And it should feel like magic! It should feel like something intangible. Something that can’t be written down.

“If you can write it down, I can find it cheaper” – Seth Godin

This, is what gives creativity it’s value. If a creative needs everything spelled out, in a bullet-pointed list, what use is their creativity?

And if a client already knows how to solve their own problem, they should do it themselves. Or hire someone on Fiverr.

I’m not saying to do away with written briefs. Both client and creative need some kind of framework, so everyone is working to clear objectives.

But the idea that the brief should be a detailed set of instructions, defeats the creative process itself.

Value Added

When we need prescriptive instruction to adequately do our job, we are employees.

There’s nothing wrong with being an employee. However in some jobs, being an employee comes down to two things: time and money.

In this context, money is exchanged for time worked. Not value. You work a shift, collect your pay, job done.

This model is entirely appropriate for say, a shop assistant, or a waiter.

But, if you work in marketing, hopefully you’re in the business of creating change. Your salary is exchanged for the value you deliver.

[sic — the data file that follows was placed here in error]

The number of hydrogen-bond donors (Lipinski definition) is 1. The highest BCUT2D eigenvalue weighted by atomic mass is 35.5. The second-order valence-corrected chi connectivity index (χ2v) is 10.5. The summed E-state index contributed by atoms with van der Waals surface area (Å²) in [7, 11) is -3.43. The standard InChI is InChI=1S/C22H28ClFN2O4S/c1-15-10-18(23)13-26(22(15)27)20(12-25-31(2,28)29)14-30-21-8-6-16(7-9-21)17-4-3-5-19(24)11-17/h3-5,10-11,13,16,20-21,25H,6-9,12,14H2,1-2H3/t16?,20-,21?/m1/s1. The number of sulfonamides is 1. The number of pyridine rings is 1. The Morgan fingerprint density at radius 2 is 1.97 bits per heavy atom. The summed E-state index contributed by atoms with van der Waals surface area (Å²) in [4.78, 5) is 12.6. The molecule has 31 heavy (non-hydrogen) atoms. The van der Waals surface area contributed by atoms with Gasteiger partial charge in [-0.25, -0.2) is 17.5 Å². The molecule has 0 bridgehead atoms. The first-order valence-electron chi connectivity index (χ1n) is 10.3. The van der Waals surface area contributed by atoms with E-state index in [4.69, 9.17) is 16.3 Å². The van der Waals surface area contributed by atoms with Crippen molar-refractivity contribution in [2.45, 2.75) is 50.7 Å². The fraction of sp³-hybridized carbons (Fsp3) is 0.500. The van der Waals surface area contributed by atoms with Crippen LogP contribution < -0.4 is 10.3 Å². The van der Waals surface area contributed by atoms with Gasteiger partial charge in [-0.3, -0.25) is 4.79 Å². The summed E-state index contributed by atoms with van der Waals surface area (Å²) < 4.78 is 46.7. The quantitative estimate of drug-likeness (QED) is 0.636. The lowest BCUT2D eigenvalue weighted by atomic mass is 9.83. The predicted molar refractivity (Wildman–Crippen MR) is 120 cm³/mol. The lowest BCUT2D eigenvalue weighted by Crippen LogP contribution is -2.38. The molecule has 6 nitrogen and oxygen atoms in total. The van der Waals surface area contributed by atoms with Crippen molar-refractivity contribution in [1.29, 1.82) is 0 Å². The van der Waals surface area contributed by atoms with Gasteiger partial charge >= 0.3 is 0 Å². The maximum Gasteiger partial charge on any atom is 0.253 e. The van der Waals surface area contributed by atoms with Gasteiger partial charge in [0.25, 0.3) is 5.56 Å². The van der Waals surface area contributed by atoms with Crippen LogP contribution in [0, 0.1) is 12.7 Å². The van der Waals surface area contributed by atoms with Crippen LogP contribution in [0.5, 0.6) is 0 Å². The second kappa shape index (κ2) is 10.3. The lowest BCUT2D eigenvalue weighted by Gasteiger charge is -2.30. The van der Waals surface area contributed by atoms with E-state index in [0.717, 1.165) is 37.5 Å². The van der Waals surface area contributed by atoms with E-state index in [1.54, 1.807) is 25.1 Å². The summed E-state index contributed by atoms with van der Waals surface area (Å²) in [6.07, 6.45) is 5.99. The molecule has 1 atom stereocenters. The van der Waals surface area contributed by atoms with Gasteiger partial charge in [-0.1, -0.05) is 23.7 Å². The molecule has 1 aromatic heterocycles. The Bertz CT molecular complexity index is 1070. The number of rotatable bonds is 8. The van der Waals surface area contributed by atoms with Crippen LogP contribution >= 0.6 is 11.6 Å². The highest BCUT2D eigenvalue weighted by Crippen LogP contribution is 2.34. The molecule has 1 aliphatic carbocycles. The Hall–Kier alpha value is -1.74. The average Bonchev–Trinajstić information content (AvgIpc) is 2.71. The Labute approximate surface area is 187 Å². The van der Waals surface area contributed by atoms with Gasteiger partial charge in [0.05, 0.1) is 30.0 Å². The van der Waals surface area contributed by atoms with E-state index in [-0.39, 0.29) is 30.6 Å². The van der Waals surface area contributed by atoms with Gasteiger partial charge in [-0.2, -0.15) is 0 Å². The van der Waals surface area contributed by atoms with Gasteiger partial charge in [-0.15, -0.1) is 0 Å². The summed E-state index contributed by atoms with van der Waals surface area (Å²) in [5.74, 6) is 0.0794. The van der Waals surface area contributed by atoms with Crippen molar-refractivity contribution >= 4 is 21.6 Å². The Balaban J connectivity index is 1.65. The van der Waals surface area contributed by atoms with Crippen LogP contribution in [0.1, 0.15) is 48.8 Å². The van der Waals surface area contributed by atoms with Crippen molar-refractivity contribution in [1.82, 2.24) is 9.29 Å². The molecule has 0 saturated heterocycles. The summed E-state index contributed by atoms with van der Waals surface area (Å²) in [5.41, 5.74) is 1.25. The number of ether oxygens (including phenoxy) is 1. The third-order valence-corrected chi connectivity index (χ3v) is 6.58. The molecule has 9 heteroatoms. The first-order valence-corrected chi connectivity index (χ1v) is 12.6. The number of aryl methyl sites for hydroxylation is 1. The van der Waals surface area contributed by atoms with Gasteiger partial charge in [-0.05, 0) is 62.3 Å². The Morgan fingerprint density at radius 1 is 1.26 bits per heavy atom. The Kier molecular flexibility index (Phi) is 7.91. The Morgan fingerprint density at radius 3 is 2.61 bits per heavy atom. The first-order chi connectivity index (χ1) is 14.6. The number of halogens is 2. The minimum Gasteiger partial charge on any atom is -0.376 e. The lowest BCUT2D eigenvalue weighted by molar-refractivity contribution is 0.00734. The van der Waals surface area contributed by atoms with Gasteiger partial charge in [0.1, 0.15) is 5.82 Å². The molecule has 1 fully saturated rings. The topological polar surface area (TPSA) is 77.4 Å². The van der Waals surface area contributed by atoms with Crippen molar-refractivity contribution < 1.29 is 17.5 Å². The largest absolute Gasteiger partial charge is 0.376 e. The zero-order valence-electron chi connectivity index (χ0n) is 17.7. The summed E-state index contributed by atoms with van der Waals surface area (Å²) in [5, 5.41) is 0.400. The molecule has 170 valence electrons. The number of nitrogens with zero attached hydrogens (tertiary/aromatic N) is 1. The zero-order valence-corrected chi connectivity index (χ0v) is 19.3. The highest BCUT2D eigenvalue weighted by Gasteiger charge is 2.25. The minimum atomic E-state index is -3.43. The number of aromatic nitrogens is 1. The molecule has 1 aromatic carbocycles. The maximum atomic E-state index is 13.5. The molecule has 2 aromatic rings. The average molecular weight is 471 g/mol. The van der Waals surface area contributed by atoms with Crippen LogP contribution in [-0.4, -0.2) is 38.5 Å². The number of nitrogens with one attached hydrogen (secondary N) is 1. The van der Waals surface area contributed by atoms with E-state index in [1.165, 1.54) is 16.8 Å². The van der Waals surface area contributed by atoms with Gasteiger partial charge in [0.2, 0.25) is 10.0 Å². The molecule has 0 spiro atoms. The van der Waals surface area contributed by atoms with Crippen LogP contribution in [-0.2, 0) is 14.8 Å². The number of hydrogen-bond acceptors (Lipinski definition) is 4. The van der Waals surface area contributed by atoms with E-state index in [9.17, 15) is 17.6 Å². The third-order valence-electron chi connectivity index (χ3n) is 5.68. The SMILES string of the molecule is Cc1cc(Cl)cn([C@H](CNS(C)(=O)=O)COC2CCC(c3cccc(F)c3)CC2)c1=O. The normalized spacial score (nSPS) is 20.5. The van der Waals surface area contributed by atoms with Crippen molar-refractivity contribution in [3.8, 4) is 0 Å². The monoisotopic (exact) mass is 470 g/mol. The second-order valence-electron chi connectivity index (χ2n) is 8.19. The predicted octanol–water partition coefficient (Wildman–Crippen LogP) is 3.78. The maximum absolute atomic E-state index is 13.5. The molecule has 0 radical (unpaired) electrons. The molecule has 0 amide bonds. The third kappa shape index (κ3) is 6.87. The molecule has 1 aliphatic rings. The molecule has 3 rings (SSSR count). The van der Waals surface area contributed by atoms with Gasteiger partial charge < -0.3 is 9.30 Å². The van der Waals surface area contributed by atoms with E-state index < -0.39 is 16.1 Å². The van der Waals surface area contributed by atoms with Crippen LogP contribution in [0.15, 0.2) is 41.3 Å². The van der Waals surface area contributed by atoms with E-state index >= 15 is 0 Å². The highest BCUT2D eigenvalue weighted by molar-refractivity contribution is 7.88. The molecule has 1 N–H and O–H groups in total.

When we undertake important creative work with an employee mindset, we fail to spot opportunities to create such value.

A Brief Aside

Another facet to this mentality, is the diminished-responsibility-brief.

This is where a designer or creative will stipulate for an instructive brief, which will be followed to the letter.

And if the project goes awry, the creative gets to throw his/her hands up and exclaim: “I did as asked – refer to the brief!” 

This of course does not make for happy campers.

As creatives, I believe we have a duty to advise and safeguard our clients interests wherever possible.

And if we want to command value, we need to leverage risk. We need to put our proverbial necks on the line.

Sometimes this will mean disagreeing with the person paying us. Or even walking away from a job.

But better that then knowingly consent to a waste of time and resources.

Though, what of stubborn clients, hell-bent on a half-baked idea? What of those who don’t take our even want our advice, our expertise?

Those buying creative work, need to trust it’s practitioners to do their jobs.

As such, my approach is to offer two paths: 1. I do as you ask, or 2. I show you a better way. And if such expertise is still of no value, there’s still always Fiverr.

Takeways

For clients writing a brief:

  1. Focus on your objectives – what you want to achieve
  2. Be clear on the parameters – time, scope, budget
  3. Overview, but don’t try to write your own solution

For designers reading a brief:

  1. Focus on the objectives – what does the client really want/need?
  2. Ask questions
  3. Look for opportunities to create value

– Greg Bunbury

PS. If you’re a startup, small business or entrepreneur daunted by the prospect of commissioning a design project, check out my brand strategy consulting services.

I help businesses navigate to the best creative solutions their money can buy.